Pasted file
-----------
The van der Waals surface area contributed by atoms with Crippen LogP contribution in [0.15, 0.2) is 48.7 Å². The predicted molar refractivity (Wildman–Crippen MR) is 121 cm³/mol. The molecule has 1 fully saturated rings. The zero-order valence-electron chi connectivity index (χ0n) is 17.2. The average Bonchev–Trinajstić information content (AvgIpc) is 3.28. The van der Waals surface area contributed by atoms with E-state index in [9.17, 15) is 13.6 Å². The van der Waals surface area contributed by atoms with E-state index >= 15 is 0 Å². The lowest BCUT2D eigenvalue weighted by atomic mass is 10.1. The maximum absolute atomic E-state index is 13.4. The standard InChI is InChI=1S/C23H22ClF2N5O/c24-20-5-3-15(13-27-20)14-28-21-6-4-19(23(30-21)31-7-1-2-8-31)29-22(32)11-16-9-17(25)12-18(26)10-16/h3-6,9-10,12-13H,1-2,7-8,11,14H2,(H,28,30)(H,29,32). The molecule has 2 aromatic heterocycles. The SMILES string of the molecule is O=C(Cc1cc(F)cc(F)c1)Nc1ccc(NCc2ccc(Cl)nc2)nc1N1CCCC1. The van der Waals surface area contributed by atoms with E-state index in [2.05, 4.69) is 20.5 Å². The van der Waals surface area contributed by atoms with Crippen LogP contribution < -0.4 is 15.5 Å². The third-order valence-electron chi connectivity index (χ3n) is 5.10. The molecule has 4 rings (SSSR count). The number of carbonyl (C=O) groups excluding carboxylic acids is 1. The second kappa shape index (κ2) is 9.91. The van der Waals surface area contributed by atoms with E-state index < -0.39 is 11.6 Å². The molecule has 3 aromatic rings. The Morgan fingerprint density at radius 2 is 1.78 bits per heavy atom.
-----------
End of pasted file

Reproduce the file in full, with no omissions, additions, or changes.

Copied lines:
The van der Waals surface area contributed by atoms with Crippen LogP contribution in [0.15, 0.2) is 48.7 Å². The predicted molar refractivity (Wildman–Crippen MR) is 121 cm³/mol. The molecule has 1 fully saturated rings. The zero-order valence-electron chi connectivity index (χ0n) is 17.2. The average Bonchev–Trinajstić information content (AvgIpc) is 3.28. The van der Waals surface area contributed by atoms with E-state index in [9.17, 15) is 13.6 Å². The van der Waals surface area contributed by atoms with E-state index >= 15 is 0 Å². The lowest BCUT2D eigenvalue weighted by atomic mass is 10.1. The maximum absolute atomic E-state index is 13.4. The standard InChI is InChI=1S/C23H22ClF2N5O/c24-20-5-3-15(13-27-20)14-28-21-6-4-19(23(30-21)31-7-1-2-8-31)29-22(32)11-16-9-17(25)12-18(26)10-16/h3-6,9-10,12-13H,1-2,7-8,11,14H2,(H,28,30)(H,29,32). The molecule has 2 aromatic heterocycles. The SMILES string of the molecule is O=C(Cc1cc(F)cc(F)c1)Nc1ccc(NCc2ccc(Cl)nc2)nc1N1CCCC1. The van der Waals surface area contributed by atoms with E-state index in [2.05, 4.69) is 20.5 Å². The van der Waals surface area contributed by atoms with Crippen LogP contribution < -0.4 is 15.5 Å². The third-order valence-electron chi connectivity index (χ3n) is 5.10. The molecule has 4 rings (SSSR count). The number of carbonyl (C=O) groups excluding carboxylic acids is 1. The second kappa shape index (κ2) is 9.91. The van der Waals surface area contributed by atoms with E-state index < -0.39 is 11.6 Å². The molecule has 3 aromatic rings. The Morgan fingerprint density at radius 2 is 1.78 bits per heavy atom.